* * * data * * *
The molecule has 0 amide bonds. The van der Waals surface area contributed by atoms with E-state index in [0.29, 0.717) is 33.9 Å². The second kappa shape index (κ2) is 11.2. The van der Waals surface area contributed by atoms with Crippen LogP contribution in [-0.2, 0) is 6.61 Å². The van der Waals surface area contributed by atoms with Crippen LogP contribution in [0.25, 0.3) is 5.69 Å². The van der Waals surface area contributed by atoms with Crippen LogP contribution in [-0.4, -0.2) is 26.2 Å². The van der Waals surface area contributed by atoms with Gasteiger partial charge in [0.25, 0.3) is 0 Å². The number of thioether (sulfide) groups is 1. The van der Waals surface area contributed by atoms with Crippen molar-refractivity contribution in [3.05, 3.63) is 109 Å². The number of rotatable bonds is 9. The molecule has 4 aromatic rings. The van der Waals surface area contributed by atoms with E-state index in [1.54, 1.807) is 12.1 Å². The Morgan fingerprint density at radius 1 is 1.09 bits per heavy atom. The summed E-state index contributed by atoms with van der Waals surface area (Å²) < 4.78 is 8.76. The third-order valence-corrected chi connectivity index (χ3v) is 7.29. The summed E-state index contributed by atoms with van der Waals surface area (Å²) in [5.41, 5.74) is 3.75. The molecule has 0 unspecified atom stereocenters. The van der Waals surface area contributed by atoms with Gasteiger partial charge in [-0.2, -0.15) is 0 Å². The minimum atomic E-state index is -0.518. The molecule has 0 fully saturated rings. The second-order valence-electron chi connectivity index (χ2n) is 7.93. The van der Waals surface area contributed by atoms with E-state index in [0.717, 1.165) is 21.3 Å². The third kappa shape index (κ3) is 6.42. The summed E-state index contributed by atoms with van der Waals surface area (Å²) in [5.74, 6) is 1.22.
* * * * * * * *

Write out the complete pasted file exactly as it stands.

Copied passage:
The molecule has 0 amide bonds. The van der Waals surface area contributed by atoms with E-state index in [0.29, 0.717) is 33.9 Å². The second kappa shape index (κ2) is 11.2. The van der Waals surface area contributed by atoms with Crippen LogP contribution in [-0.2, 0) is 6.61 Å². The van der Waals surface area contributed by atoms with Crippen LogP contribution in [0.25, 0.3) is 5.69 Å². The van der Waals surface area contributed by atoms with Crippen LogP contribution in [-0.4, -0.2) is 26.2 Å². The van der Waals surface area contributed by atoms with Gasteiger partial charge in [0.25, 0.3) is 0 Å². The number of thioether (sulfide) groups is 1. The van der Waals surface area contributed by atoms with Crippen molar-refractivity contribution in [3.05, 3.63) is 109 Å². The number of rotatable bonds is 9. The molecule has 4 aromatic rings. The van der Waals surface area contributed by atoms with E-state index in [1.54, 1.807) is 12.1 Å². The Morgan fingerprint density at radius 1 is 1.09 bits per heavy atom. The summed E-state index contributed by atoms with van der Waals surface area (Å²) < 4.78 is 8.76. The third-order valence-corrected chi connectivity index (χ3v) is 7.29. The summed E-state index contributed by atoms with van der Waals surface area (Å²) in [5.41, 5.74) is 3.75. The molecule has 0 unspecified atom stereocenters. The van der Waals surface area contributed by atoms with Gasteiger partial charge in [-0.2, -0.15) is 0 Å². The minimum atomic E-state index is -0.518. The molecule has 0 fully saturated rings. The second-order valence-electron chi connectivity index (χ2n) is 7.93. The van der Waals surface area contributed by atoms with E-state index in [0.717, 1.165) is 21.3 Å². The third kappa shape index (κ3) is 6.42. The summed E-state index contributed by atoms with van der Waals surface area (Å²) in [5.74, 6) is 1.22.